ACANTHOSTEGA       Acanthostega is the oldest tetrapod known from Greenland, 360 million years ago.   While it is recognized as the most primitive amphibian, there are a number of aspects of its skeleton which link it to sarcopterygian fish and demonstrate that it was not fully adapted to locomotion on land.
     Although Acanthostega had limbs and digits, it couldn’t have supported its weight and walked on these limbs since there were almost no modifications of the sacral vertebrae to interact with pelvic bones.   Interestingly, it seems that the number of digits in a tetrapod limb wasn’t fixed at five in the first amphibians: Acanthostega had 8 fingers, Ichthyostega had 6 toes, and  Tulerpeton had six fingers.  Ichthyostega is a more advanced amphibian from the Upper Devonian. 
ICHTHYOSTEGA

     Modern amphibians are classified into 3 orders, 34 families, about 400 genera and more than 4000 species.  Although they were once the only group of land vertebrates, they are now the smallest group. 

     Of the three groups of amphibians, there is one group, the legless caecilians, which do not occur in the United States.  Two caecilians are pictured in the following images.

Chtonerpeton indistinctum

CAECILIAN

Siphnops paulensis

CAECILIAN

TADPOLE

    Among vertebrates, amphibians have the greatest diversity in their modes of reproduction.  Fertilization can be internal (occurring inside the female’s body) or external (occurring outside the female’s body) after both the male and female have released their gametes.  Most salamanders use internal fertilization and females pick up packets of sperm (called spermatophores) with their cloacal lips.  Females can often store sperm inside their bodies for a certain period.  In two North American species of salamander, the sperm simply activate the process of reproduction but do not contribute genetic information.  Most frogs reproduce through external fertilization.  Caecilians utilize internal fertilization with the inverted cloaca of males functioning as an intromittent organ (functionally equivalent to the penis).  Many caecilians lay eggs which are guarded by the female.  About half the caecilians give live birth and may use uterine secretions (“milk”) to feed their offspring.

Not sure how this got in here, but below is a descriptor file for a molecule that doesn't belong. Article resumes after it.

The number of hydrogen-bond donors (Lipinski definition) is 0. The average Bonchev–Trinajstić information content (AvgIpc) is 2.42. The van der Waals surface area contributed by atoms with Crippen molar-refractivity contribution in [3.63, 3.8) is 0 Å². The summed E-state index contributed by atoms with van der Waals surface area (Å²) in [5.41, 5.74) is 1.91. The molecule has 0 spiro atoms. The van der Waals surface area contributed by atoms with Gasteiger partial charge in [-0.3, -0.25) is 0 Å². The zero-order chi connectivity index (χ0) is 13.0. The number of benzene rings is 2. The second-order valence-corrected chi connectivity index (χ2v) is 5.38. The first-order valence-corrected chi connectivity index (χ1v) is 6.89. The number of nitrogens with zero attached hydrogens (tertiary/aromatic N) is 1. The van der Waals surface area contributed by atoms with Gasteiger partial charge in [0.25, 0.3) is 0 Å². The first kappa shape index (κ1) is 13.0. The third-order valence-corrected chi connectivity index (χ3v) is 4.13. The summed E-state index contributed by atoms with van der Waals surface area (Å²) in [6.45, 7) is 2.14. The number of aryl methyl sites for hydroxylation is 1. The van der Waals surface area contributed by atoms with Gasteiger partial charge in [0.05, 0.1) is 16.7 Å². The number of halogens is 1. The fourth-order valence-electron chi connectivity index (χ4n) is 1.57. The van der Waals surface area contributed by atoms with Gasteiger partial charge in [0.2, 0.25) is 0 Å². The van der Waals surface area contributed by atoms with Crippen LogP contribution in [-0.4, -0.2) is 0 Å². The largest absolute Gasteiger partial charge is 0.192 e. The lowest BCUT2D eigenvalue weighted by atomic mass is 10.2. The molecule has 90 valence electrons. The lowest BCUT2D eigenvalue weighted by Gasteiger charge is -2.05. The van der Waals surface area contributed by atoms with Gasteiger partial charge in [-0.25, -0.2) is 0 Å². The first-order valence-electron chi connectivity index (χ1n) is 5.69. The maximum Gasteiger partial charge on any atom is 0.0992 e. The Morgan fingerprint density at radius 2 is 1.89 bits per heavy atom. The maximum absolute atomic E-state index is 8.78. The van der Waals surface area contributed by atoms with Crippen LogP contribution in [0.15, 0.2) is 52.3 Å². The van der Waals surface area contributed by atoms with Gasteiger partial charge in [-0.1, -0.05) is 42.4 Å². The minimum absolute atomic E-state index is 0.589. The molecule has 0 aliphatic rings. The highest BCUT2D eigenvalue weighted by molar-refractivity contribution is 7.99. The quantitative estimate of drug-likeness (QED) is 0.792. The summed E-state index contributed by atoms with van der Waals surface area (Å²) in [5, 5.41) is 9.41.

Many amphibians do not undergo an aquatic larval stage.  The majority of salamanders and some frogs (typically in tropical regions) undergo direct development in which the larval stage matures inside the egg and the hatchlings resemble small adults.  Metamorphosis is not as dramatic in salamanders as it is in frogs since the larval salamanders are very similar to the adults in their overall form.   Salamander larvae lose their external gills and undergo a few internal changes to adapt to life on land.  Many salamanders paedomorphic, retaining larval characteristics (such as external gills) as adults. 

     In frogs, the tadpole larvae are very different from the adults.  As tadpoles mature into adults, the tail is reabsorbed, the larval teeth is shed, the mouth becomes much wider, and the long intestine (which is needed to digest the plant material that makes up a significant amount of a tadpole’s diet) is reduced and may stretch only 15% of its original length. 

The hormones prolactin and thyroxine are important mediators of amphibian metamorphosis.  Some desert toads exist as tadpoles for as few as 8 days, other species of frog (such as bullfrogs) may spend 2 years in their tadpole stage.